Every lover of the blues has a large hat to doff at John Mayall. The British singer, songwriter and multi-instrumentalist founded John Mayall and the Bluesbreakers in the ‘60s. With each year and each album, the band became something bigger than itself — a repository of British blues, a powerhouse of names who redefined the genre — Eric Clapton, Peter Green, Jack Bruce, John McVie and Mick Fleetwood, among others. At the heart of it was Mayall, 84, whose love for the blues has seen him perform for over five decades and is still going strong. Next month, Mayall will take the stage at the 8th Mahindra Blues Festival. Excerpts from an email interview:
You did 130 shows last year and are bringing out album after album (64 albums total, at one count). Have you ever felt like you were running out of steam?
Luckily, so far, I’ve been blessed with good health. As long as I have maximum energy, the albums will keep coming. I’ve always loved touring and playing for audiences from a live stage.
You have been playing the blues since the early ’50s. What was the blues scene in Britain like then?Alexis Korner and Cyril Davies kicked off what became the British Blues Boom and it attracted a new generation of listeners and players to such a vital form of music. The thing about playing the blues — it’s not something that any musician I know can put into words. You just have to express your honest feelings.
Your 1966 album with Eric Clapton, Blues Breakers with Eric Clapton, brought the Bluesbreakers a lot of acclaim and popularity. You’ve also said that Clapton “was the first person who had an understanding of where blues was coming from”.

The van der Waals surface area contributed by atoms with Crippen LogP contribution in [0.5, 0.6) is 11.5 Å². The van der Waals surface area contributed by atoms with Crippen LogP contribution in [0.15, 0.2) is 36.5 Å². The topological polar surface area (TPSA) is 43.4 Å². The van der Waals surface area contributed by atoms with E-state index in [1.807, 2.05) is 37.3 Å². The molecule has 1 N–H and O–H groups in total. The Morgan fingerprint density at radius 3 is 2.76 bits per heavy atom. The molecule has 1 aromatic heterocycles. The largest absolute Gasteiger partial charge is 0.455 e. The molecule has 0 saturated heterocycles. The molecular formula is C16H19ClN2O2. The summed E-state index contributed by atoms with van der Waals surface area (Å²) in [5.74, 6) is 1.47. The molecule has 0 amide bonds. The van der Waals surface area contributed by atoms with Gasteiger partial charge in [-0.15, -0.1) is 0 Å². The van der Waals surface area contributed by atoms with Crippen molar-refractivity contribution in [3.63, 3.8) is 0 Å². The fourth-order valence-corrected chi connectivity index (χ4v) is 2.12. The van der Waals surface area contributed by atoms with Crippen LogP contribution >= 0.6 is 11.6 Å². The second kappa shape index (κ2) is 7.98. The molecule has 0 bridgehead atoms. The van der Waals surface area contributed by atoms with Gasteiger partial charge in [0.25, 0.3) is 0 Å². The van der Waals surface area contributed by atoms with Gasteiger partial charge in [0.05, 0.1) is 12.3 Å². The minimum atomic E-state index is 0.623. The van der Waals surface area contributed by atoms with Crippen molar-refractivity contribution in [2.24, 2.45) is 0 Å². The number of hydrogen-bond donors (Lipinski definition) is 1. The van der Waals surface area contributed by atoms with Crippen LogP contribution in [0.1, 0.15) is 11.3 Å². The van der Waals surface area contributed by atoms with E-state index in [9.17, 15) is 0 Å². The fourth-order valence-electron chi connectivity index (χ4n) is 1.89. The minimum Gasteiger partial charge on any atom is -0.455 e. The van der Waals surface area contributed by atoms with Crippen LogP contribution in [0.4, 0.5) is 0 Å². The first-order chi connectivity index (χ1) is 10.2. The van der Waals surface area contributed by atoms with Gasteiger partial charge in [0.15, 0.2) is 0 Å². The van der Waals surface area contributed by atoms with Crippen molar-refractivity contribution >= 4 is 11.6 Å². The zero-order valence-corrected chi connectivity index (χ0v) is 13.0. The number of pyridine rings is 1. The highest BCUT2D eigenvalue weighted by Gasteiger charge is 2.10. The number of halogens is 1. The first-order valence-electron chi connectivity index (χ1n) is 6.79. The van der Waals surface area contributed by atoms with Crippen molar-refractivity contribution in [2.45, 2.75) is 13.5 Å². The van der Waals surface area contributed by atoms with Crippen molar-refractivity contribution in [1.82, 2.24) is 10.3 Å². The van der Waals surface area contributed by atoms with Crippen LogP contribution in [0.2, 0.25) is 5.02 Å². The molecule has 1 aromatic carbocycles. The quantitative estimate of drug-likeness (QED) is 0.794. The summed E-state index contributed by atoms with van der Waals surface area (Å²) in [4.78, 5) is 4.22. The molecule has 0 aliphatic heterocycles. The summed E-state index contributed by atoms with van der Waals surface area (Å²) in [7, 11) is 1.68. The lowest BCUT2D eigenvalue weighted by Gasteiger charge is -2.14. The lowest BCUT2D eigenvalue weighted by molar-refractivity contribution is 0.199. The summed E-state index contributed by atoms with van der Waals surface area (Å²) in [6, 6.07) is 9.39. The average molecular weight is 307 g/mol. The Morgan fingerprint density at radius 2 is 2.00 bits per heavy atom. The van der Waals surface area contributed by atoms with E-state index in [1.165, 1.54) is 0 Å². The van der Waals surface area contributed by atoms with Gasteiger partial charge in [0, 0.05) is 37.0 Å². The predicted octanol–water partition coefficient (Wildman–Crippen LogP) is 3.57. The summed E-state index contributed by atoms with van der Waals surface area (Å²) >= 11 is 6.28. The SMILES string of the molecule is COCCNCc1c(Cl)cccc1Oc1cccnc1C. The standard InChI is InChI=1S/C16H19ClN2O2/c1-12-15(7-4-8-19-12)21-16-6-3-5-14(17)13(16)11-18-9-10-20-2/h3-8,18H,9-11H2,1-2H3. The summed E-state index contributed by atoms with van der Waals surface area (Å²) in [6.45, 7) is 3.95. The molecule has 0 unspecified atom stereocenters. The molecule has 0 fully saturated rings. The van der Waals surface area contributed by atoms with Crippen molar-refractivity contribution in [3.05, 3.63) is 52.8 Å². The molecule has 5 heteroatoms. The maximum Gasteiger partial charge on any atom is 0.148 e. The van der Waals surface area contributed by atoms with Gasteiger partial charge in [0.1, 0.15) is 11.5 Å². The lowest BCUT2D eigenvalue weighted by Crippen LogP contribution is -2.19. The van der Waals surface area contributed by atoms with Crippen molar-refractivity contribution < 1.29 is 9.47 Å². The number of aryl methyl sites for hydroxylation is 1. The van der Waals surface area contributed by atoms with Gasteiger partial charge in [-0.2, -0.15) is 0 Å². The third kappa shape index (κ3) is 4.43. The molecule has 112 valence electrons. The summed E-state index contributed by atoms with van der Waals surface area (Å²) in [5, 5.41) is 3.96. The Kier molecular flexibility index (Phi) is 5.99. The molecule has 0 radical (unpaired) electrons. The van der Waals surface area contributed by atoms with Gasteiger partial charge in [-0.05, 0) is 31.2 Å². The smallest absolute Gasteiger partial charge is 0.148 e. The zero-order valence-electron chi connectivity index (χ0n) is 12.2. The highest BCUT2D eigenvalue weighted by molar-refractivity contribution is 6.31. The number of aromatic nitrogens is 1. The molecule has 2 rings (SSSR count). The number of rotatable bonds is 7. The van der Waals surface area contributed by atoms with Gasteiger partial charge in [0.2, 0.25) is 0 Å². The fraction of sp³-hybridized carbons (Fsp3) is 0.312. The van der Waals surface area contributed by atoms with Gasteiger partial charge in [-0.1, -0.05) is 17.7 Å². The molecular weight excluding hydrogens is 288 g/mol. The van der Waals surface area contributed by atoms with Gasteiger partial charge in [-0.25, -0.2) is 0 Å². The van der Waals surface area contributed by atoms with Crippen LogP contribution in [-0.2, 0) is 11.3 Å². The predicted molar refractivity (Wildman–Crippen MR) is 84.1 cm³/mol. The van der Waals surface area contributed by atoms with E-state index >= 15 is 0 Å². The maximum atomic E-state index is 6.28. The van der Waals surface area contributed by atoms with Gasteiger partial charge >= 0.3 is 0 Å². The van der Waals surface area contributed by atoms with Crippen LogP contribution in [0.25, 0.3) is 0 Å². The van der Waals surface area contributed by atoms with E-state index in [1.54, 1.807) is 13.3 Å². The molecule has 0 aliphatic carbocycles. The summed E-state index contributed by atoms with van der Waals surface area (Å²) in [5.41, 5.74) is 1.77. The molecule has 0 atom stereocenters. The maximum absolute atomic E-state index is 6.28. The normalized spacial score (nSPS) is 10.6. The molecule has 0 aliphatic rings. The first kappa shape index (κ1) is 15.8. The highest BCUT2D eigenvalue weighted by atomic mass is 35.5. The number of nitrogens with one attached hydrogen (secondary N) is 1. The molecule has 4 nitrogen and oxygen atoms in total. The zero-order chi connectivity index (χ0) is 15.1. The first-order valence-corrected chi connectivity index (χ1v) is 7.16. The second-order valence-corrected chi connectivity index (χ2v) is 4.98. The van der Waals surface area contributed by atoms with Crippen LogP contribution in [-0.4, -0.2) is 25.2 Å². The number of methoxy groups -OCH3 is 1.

Eric is one of a kind and I’ve always respected him tremendously. It’s so good that he’s reached so many people throughout his career and helped to spread the word of the blues.
You’d never been without a lead guitar player until very recently, when Rocky Athas exited the band. Was that by accident or a considered decision to try out something different?
Rocky was unable to reach us during a snowstorm that grounded planes out of Dallas. That led to us playing as a trio in the scheduled concert. From that moment, with the energies of bass player Greg Rzab and his drummer partner, I’ve found I get more opportunities to show what I can do. The public has been very supportive and we’re all having a ball.
Who was the first blues musician you saw live and when? Who do you like listening to these days?
I can’t remember specifically who that would have been as there were so many classic players gathered together for concerts in the ‘50s. But Brownie McGhee, Sonny Terry, Muddy Waters and Little Walter come to mind. Regarding who I enjoy listening to on record, the scope is so varied that I can’t come up with anyone.
Have you planned anything for your India trip?
It will all be a big adventure for all of us and we are looking forward to our part in spreading the power of the blues. There’s never any plan one can make in that area until we actually get to where we’re going and we are always open to anything that comes up.